Best of all, though, is Dolph Lundgren – who, as Rollins recalled at a 2016 conference at The Broad in LA, was a nightmare to work with. He plays a bible-bashing, toga-wearing street preacher who is also a mercenary with a penchant for crucifixions. “Come to Jesus!” may well be the best quote from a film full of zany one-liners.


Here’s something Johnny Mnemonic gets spectacularly right. With a dark and dilapidated physical world dominated by futuristic tech, and a digital universe marked by CGI visuals that look like a 90s rave inside 2001: A Space Odyssey’s Stargate sequence – Johnny Mnemonic looks like an absolute trip.

Entertainment Weekly described the film as “Blade Runner with tackier sets” in 1995 – and that, really, is the whole charm of it. Beijing’s brooding skyscrapers and neon signs are almost identikit doubles for Ridley Scott’s 1982 classic, while an antagonist acknowledges the inspiration with a reference to the film's closing monologue (“time to die”, one thug offers as an offhanded threat). But there’s no greater allure than the film’s legacy as a blueprint for one of the most renowned science fiction films of all time: The Matrix.

Countless visual cues connect the two films. Keanu traverses deserted subway stations; he plugs into clunky VR headsets while strapped into rusted hospital beds; he practises tai chi in the bathroom mirror after suffering a nosebleed. He even goes by the alias ‘Mr Smith’ for a large portion of Johnny Mnemonic, fighting men in leather trenchcoats while donning the same black suit-and-tie costume as his namesake nemesis from The Matrix.

While rapper Ice-T’s black revolutionary J-Bone may be decidedly less iconic than Laurence Fishburne’s Morpheus, their ambitions and methods are essentially the same. The main difference is that J-Bone lives in a collapsed suspension bridge outside the Free City of Newark with a telepathic, codebreaking dolphin named ‘Jones’.


There’s more to Johnny Mnemonic’s relationship to The Matrix than just aesthetic similarities. The former was adapted from an early short story by renowned sci-fi visionary William Gibson – widely known as the literary godfather of cyberpunk; the man who coined the term “cyberspace”.

Johnny Mnemonic was Gibson’s first work to be adapted to the screen – after Sony jumped on the techno-theme boom of 1995 marked by films like Hackers and The Net. But it was his most well-known text, 1984’s Neuromancer, that would be acknowledged as a foremost influence on the Wachowskis’ magnum opus at the end of the decade. The tale of a drug-addicted “console cowboy” computer hacker who comes up against a powerful artificial intelligence, the story largely takes place in a virtual reality cybersphere known as… the “matrix”.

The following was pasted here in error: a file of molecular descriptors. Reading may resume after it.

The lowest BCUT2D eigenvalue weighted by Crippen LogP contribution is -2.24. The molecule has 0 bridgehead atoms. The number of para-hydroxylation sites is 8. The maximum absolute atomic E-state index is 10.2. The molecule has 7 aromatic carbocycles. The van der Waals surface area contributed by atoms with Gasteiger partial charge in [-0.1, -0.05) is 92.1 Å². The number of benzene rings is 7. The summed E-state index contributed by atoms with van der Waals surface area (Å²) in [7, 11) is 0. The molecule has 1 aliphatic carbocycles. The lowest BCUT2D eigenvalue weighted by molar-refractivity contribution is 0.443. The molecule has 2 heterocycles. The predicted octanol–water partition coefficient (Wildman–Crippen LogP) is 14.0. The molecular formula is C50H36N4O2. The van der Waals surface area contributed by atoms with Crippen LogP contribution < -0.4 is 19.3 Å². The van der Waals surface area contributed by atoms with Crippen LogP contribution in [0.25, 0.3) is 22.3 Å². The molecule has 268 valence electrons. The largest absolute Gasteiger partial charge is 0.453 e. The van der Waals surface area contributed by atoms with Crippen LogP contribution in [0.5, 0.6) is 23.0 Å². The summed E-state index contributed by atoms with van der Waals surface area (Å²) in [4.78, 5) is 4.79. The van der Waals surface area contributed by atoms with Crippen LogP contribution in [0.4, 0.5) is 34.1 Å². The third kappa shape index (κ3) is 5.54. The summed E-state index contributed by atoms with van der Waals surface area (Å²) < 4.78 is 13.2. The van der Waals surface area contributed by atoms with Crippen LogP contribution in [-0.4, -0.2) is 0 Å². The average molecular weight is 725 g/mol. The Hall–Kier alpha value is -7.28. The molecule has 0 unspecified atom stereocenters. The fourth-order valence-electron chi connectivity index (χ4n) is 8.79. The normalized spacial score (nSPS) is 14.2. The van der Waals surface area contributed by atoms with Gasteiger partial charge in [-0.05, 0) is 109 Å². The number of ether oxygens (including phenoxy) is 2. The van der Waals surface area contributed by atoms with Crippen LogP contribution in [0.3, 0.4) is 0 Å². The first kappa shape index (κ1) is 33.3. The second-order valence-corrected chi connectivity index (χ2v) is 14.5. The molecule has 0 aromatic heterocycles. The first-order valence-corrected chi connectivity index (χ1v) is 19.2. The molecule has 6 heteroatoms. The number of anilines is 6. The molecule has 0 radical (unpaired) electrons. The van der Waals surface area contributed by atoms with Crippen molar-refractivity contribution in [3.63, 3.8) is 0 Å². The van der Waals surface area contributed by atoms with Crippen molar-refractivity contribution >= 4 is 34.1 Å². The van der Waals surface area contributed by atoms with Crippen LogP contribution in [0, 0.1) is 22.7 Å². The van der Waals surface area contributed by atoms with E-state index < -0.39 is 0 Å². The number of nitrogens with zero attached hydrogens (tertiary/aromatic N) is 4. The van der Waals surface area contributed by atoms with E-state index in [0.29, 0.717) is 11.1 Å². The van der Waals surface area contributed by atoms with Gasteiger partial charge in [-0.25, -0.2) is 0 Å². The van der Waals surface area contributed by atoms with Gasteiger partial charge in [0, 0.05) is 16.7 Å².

With both stories set in the same universe (Neuromancer even reveals the eventual fate of Johnny Mnemonic’s title character), the films essentially exist as sci-fi siblings – and there are more members of the family, too. Erotic 1998 cyberpunk thriller New Rose Hotel (starring Christopher Walken and Willem Dafoe) was adapted from another ‘Sprawl trilogy’ Gibson book. Elsewhere, the author would pen two episodes of the X-Files, and an unused screenplay for Alien 3 – the latter of which was adapted as an audiobook in 2019.


The cyberpunk aesthetic was born in Japan’s technological revolution of the 80s – and films like Akira and Tetsuo: Iron Man remain a blueprint for much of the industrial science fiction films that came in their wake. Johnny Mnemonic would pay due homage to the genre’s home country – via casting choices and visual cues.

All versions of the film subtly reference the likes of Akira via animated cells spliced into Johnny’s brain-melting download sequence. But the Japanese cut adds in nearly ten minutes of extra footage to the film's total runtime. Much of this is focused on the character Takahashi – the film’s corporate arch-villain – who is played by internationally renowned filmmaker Takeshi Kitano.

One of Japan’s most famous television personalities – widely known as the creator of cult gameshow Takeshi’s Castle – Kitano would become a leading figure in the international revival of Japanese cinema after winning the Golden Lion at Venice in 1997 for crime drama Hana-bi. And while he was not a presence in the influential Japanese cyberpunk movement of the late 80s, Kitano would later solidify his place in cyberpunk history when he appeared in the US remake of Ghost In The Shell in 2017, as white-haired Section 9 Chief Aramaki.

Johnny Mnemonic is released via Vertigo Releasing May 10